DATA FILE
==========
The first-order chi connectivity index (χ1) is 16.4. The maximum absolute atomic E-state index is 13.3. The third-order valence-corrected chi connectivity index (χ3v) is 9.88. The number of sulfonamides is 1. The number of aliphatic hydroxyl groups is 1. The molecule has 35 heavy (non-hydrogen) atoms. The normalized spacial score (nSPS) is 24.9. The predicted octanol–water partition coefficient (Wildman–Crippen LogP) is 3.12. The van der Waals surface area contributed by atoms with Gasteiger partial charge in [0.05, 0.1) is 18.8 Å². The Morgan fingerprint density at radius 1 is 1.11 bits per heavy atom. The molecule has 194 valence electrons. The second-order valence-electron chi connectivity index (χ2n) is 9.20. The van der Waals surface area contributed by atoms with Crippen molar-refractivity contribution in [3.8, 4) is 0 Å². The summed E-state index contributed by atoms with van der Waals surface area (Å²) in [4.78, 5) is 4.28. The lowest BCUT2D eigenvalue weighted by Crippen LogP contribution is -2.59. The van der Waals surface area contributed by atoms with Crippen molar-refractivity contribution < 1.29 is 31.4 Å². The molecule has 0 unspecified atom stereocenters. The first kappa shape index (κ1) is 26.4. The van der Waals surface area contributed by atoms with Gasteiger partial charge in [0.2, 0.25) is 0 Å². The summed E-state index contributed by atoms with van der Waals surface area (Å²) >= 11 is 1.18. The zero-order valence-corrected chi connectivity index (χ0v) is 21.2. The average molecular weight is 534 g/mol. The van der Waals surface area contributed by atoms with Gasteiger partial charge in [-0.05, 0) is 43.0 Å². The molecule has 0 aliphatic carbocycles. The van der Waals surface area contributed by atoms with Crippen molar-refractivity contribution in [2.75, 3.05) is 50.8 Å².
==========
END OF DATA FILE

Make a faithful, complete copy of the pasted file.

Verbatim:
The first-order chi connectivity index (χ1) is 16.4. The maximum absolute atomic E-state index is 13.3. The third-order valence-corrected chi connectivity index (χ3v) is 9.88. The number of sulfonamides is 1. The number of aliphatic hydroxyl groups is 1. The molecule has 35 heavy (non-hydrogen) atoms. The normalized spacial score (nSPS) is 24.9. The predicted octanol–water partition coefficient (Wildman–Crippen LogP) is 3.12. The van der Waals surface area contributed by atoms with Gasteiger partial charge in [0.05, 0.1) is 18.8 Å². The Morgan fingerprint density at radius 1 is 1.11 bits per heavy atom. The molecule has 194 valence electrons. The second-order valence-electron chi connectivity index (χ2n) is 9.20. The van der Waals surface area contributed by atoms with Crippen molar-refractivity contribution in [3.8, 4) is 0 Å². The summed E-state index contributed by atoms with van der Waals surface area (Å²) in [4.78, 5) is 4.28. The lowest BCUT2D eigenvalue weighted by Crippen LogP contribution is -2.59. The van der Waals surface area contributed by atoms with Crippen molar-refractivity contribution < 1.29 is 31.4 Å². The molecule has 0 unspecified atom stereocenters. The first kappa shape index (κ1) is 26.4. The van der Waals surface area contributed by atoms with Gasteiger partial charge in [0.2, 0.25) is 0 Å². The summed E-state index contributed by atoms with van der Waals surface area (Å²) >= 11 is 1.18. The zero-order valence-corrected chi connectivity index (χ0v) is 21.2. The average molecular weight is 534 g/mol. The van der Waals surface area contributed by atoms with Gasteiger partial charge in [-0.05, 0) is 43.0 Å². The molecule has 0 aliphatic carbocycles. The van der Waals surface area contributed by atoms with Crippen molar-refractivity contribution in [2.75, 3.05) is 50.8 Å².